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Chem and Physics llb

Laser

QuestionAnswer
What is a laser A laser is a device that controls the way that energized atoms release protons.
What is the acronyms for laser Light amplification by Stimulated Emission of Radiation
Laser-light Laser light - very different from normal light. Laser light has other properties.
Monochromatic light It contains one specific wavelength of light ( one specific color). The wavelength of light is determined by the amount of energy released when the election drops to a lower orbit.
Coherent light It is "organized" --- each photon moves in step with the others. This means that all of the photons have wave fronts that launch in unison
Directional light A laser light has a very tight beam and is very strong and concentrated. A flashlight is contrast releases light I'm many directions, the light is very weak and diffused.
Energy emitted as photon (1) or absorbed by O2 (2)
Do you need protective eyewear when laser light are in use yes. and they have to be laser protective eyewear.
Do you look into a laser with remaining eye NO. do not look into laser with remaining eye.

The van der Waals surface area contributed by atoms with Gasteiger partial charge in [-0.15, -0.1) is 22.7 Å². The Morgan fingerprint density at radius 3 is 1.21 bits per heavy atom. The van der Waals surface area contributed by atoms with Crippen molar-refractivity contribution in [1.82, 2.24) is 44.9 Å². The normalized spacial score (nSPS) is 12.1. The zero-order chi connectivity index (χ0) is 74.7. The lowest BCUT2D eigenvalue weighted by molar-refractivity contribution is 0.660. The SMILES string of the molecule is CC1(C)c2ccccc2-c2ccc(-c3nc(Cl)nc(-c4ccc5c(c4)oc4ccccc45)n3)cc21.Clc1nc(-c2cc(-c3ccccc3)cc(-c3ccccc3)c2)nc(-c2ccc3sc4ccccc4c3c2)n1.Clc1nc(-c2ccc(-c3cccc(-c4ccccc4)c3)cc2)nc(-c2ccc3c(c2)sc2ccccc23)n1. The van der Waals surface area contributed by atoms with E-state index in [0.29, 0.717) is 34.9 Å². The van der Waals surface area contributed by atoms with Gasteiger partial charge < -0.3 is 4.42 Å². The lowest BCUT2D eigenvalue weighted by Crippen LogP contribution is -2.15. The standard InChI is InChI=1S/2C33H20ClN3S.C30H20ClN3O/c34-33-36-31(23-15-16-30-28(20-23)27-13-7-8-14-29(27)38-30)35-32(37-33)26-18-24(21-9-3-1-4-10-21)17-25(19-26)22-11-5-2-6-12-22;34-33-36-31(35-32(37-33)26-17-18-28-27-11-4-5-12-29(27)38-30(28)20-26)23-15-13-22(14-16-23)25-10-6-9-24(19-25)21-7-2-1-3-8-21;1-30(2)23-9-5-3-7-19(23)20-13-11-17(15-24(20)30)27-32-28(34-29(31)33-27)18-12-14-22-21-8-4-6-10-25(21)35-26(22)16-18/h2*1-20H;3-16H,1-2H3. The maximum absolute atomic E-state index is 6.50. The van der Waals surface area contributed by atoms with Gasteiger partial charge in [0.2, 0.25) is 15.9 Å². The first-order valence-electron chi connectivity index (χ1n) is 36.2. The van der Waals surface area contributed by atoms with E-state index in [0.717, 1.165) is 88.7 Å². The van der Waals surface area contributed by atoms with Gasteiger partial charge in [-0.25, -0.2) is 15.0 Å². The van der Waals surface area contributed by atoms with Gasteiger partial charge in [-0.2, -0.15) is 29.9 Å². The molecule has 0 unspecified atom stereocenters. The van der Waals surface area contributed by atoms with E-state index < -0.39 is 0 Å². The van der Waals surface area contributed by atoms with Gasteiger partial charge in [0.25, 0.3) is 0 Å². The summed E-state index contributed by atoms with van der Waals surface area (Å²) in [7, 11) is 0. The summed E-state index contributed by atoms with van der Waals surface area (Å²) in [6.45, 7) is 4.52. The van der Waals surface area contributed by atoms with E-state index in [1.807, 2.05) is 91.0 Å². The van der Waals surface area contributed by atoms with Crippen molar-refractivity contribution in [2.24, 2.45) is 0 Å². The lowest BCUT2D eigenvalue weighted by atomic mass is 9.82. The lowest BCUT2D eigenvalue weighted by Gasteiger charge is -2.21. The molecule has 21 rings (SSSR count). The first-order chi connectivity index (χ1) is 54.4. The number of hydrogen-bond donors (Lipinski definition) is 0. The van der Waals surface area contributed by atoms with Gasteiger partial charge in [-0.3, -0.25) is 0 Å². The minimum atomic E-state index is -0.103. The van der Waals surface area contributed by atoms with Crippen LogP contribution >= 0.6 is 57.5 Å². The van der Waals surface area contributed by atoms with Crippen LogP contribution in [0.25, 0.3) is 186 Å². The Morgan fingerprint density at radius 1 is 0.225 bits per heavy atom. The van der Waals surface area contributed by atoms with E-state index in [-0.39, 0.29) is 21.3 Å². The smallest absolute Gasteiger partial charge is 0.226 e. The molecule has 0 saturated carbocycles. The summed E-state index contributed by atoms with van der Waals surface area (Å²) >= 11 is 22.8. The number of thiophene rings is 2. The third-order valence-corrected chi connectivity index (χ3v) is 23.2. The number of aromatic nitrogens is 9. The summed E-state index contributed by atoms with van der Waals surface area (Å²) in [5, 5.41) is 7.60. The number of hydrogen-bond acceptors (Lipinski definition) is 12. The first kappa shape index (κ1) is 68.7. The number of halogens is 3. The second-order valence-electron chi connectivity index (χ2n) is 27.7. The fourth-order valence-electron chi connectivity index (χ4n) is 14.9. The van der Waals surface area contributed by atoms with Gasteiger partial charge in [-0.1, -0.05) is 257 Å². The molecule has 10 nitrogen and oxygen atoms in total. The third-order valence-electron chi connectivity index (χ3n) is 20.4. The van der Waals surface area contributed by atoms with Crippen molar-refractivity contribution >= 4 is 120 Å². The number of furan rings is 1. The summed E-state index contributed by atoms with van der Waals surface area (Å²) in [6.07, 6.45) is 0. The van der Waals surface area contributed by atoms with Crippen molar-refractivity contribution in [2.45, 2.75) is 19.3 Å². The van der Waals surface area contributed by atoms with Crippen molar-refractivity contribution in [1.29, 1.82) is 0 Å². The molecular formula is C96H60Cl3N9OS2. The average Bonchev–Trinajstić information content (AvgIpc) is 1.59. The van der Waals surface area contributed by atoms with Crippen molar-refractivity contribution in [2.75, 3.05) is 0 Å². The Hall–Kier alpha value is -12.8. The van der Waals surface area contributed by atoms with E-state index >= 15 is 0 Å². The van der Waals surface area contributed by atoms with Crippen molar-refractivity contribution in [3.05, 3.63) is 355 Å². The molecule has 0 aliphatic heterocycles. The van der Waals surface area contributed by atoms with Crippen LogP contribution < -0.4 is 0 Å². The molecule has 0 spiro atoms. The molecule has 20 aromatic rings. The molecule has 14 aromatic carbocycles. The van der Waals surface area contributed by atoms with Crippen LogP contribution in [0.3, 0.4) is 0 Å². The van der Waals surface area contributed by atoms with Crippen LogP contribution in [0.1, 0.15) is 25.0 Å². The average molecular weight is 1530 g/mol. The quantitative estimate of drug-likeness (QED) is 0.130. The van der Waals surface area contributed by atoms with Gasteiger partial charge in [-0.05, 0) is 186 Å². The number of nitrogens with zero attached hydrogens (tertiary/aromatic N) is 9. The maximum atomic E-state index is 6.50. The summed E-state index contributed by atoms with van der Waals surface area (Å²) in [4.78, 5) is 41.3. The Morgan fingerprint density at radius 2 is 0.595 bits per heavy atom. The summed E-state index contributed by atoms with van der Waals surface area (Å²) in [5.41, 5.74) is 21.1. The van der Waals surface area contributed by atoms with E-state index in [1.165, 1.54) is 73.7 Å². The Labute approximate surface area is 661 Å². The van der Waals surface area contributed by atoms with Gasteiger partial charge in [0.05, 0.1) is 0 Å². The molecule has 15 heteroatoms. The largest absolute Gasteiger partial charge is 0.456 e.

Medical lasers Carbon dioxide, Nd-Yang, KTP and Argon laser.
Carbon Dioxide laser this laser is invisible ( marked w/helium-neon aiming beam.) Widely used for upper airway surgery
ND-Yang laser Neodymium-yttrium aluminum-garnet laser. this is a short wavelength allows transmission by fiber optics. Used on distal tracheobronchial tree and retina surgery.
KTP laser- Potassium-titanylphosphate laser. Can be transmitted by fiber optics. Used in neurosurgical and otolaryngeal surgeries
Argon Laser Can be transmitted by fribroptics. useful in neurological, retinal and otolaryngological procedures.
Laser wavelength to power The longer the wave length the lower the energy. and the shorter the wave length, the higher the energy
Long wave length low frequency, and low energy
Short wave length High frequency and high energy
Short wave length , high frequency and high energy Argon ( blue/green), KTP green
Longer wave length, low frequency and low energy Dye laser ( Red), Nd:YAG (infra red) CO2 (far infrared) and He-Ne (red)